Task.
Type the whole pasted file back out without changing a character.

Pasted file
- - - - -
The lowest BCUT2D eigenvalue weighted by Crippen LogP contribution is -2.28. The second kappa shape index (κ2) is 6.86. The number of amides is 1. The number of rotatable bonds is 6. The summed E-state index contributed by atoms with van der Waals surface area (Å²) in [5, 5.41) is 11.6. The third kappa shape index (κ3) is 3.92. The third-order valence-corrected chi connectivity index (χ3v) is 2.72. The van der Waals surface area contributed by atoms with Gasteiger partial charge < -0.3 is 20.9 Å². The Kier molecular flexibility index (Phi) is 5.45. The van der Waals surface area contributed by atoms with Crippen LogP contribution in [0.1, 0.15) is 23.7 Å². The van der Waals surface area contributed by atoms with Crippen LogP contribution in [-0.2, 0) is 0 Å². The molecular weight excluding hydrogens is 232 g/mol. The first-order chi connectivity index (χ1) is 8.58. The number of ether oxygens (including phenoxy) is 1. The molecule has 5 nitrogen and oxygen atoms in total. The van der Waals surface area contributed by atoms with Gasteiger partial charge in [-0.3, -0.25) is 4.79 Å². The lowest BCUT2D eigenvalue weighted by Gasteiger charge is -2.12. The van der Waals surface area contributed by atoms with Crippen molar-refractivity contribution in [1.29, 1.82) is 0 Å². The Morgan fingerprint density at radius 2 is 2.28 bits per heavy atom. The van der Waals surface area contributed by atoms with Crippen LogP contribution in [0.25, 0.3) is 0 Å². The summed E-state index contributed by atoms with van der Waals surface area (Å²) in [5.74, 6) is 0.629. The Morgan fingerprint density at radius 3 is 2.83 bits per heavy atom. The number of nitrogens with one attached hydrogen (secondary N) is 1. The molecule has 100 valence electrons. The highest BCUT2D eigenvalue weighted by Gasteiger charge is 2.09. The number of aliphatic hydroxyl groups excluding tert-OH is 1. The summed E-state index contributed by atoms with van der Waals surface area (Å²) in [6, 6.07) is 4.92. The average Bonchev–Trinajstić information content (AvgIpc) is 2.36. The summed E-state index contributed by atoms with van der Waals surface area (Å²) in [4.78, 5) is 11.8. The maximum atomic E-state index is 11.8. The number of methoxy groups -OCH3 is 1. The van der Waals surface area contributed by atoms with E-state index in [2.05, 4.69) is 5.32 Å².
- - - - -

The lowest BCUT2D eigenvalue weighted by Crippen LogP contribution is -2.28. The second kappa shape index (κ2) is 6.86. The number of amides is 1. The number of rotatable bonds is 6. The summed E-state index contributed by atoms with van der Waals surface area (Å²) in [5, 5.41) is 11.6. The third kappa shape index (κ3) is 3.92. The third-order valence-corrected chi connectivity index (χ3v) is 2.72. The van der Waals surface area contributed by atoms with Gasteiger partial charge < -0.3 is 20.9 Å². The Kier molecular flexibility index (Phi) is 5.45. The van der Waals surface area contributed by atoms with Crippen LogP contribution in [0.1, 0.15) is 23.7 Å². The van der Waals surface area contributed by atoms with Crippen LogP contribution in [-0.2, 0) is 0 Å². The molecular weight excluding hydrogens is 232 g/mol. The first-order chi connectivity index (χ1) is 8.58. The number of ether oxygens (including phenoxy) is 1. The molecule has 5 nitrogen and oxygen atoms in total. The van der Waals surface area contributed by atoms with Gasteiger partial charge in [-0.3, -0.25) is 4.79 Å². The lowest BCUT2D eigenvalue weighted by Gasteiger charge is -2.12. The van der Waals surface area contributed by atoms with Crippen molar-refractivity contribution in [1.29, 1.82) is 0 Å². The Morgan fingerprint density at radius 2 is 2.28 bits per heavy atom. The van der Waals surface area contributed by atoms with Crippen LogP contribution in [0.25, 0.3) is 0 Å². The summed E-state index contributed by atoms with van der Waals surface area (Å²) in [5.74, 6) is 0.629. The Morgan fingerprint density at radius 3 is 2.83 bits per heavy atom. The number of nitrogens with one attached hydrogen (secondary N) is 1. The molecule has 100 valence electrons. The highest BCUT2D eigenvalue weighted by Gasteiger charge is 2.09. The number of aliphatic hydroxyl groups excluding tert-OH is 1. The summed E-state index contributed by atoms with van der Waals surface area (Å²) in [6, 6.07) is 4.92. The average Bonchev–Trinajstić information content (AvgIpc) is 2.36. The summed E-state index contributed by atoms with van der Waals surface area (Å²) in [4.78, 5) is 11.8. The maximum atomic E-state index is 11.8. The number of methoxy groups -OCH3 is 1. The van der Waals surface area contributed by atoms with E-state index in [2.05, 4.69) is 5.32 Å².